10. GhostofJimMorisson

    or we could talk about how companies manufacture demand for products that people do not need resulting in excessive consumer spending and debt.

    But surely this demand creates jobs?

  11. Tom

    My comment wasn’t in response to you. I have no desire to wade through a morass of right-wing myth-making.

  12. GhostofJimMorisson

    You mean you lack the intelligence for reasoned debate? Ok, fair enough. Don’t post on a comments’ bored if you lack the capability or balls for debate. Retreat to your sanctuary of petty name calling and let the grown-ups talk.

  13. will

    it was way worse in the 70’s, stop your whining n grow a pair. . .I kipped in a back alley for two years then derelict houses, that was as a teenager. . .man up

  14. Tom

    Yessir, sorry, I forgot we were supposed to try to make sure that every successive generation suffers just as much as the last.

    The point was actually that your original comment was misguided. No, I will not ‘have the brass to start buying a house’ if I lived like people did in the 70s. But hey, keep blaming young people for their own situation, and don’t bother trying to inform yourself out of your narrow comfort zone. I’m just so glad that politicians don’t make policy to pander to people like you.

  15. will

    politicians have never done ANYTHING for me, who says im in any kind of comfort, zone or not. . .my comment was not misguided. . .every discussion about the economy on tv with 20/30 yr olds ends up blaming the ‘boomer’ for everything

  16. Tom

    “politicians have never done ANYTHING for me”

    I don’t agree with this in the slightest, but I suspect we’re never going to agree. So unless you really want to discuss it, I suggest we put it to one side.

    What I do want to know though, is the answer to my initial point – how do you advise I save enough to buy a house? If I saved up *all* my disposable income (and never had any emergency expenditure, I’d just about manage the deposit for a one-bedroom flat in 10 years – except in 10 years time prices will have gone up enough for me to need another 5 years of nothing but saving. And then prices would have gone up again…

    This isn’t about me blaming the boomer generation for everything, but I tend to feel that many boomers blame us for everything, and suggest that if only we sorted our behaviour, we’d be alright (as you did above). So I’d like to know what behaviour you suggest I fix – having a roof over my head, eating or being warm? Because without doing without one or more of those, I can’t buy a house any quicker. The washing maschine doesn’t really come into it.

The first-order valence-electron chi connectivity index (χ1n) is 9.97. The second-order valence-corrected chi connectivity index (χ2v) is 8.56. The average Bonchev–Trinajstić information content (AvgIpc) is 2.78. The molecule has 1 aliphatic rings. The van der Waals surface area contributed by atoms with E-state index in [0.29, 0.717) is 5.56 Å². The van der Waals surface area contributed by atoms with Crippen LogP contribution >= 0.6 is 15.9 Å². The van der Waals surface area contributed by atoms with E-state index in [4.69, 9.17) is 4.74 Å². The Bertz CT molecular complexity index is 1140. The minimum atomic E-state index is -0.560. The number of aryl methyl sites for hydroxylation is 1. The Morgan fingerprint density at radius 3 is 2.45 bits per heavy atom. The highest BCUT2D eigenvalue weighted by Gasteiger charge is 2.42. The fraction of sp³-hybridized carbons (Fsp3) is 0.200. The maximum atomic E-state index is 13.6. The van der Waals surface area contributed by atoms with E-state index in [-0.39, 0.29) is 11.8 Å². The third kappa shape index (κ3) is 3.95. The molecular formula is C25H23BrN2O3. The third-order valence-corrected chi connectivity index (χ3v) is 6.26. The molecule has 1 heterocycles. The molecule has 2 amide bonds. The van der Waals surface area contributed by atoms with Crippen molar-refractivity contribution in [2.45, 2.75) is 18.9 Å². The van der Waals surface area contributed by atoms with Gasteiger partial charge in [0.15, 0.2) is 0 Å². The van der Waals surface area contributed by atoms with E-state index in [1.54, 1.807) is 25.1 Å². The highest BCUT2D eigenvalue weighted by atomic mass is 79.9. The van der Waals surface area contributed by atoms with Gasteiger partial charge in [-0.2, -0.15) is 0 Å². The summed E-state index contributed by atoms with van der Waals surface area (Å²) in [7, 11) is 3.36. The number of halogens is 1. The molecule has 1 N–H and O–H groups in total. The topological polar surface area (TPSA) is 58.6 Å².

17. will

    once again you rtalking like its your right to OWN a house, I say it isn’t, I say you make do with what you CAN afford, as per the seventies. . .

  18. Tom

    You should try re-reading what you wrote, instead of just continuing to criticise young people:

    “why don’t they try living like we did in the 70’s, no car, washing
    machine, tv, etc then they would have the brass to start buying a house”

    Just to re-iterate, you said that if we “[tried] living like we did in the 70’s”, then we “would have the brass to start buying a house”.

    Not ‘give up on wanting to own a house’. You said we *would*. Can you clarify please – will we ever be able to buy a house, or should we just accept that we will never be able to?

  19. will

    yeah, either or, whats wrong with that ?. . .live within ya means n don’t borrow money from a bank most of all. . .

  20. Tom

    Right, ok. So it’s not our fault, but we won’t ever be able to buy houses Society will be structured so that we live our lives renting from people, and wealth will perpetually trickle up to those who already have large amounts of capital.

    Thanks for the conversation, and best of luck to any grandchildren you might have – they’ll clearly need it.

  21. will

    that’s how its always been, read your social history

  22. Tom

    Nope. Ratio of house price:earnings for a first time buyer was 2.7 in 1983, but is now 4.9. It was much, much easier in your day.

  23. will

    so a house is your right ?

  24. Tom

    No-one said it was. But the facts are clear – it was much easier to save for a house in the past, and it has nothing to do with the way young people behave.

    If you’re happy to have had these opportunities, but also deny them to your grandchildren’s generation, then as I say, there’s no point continuing the conversation.

  25. will

    stop replying then . . .?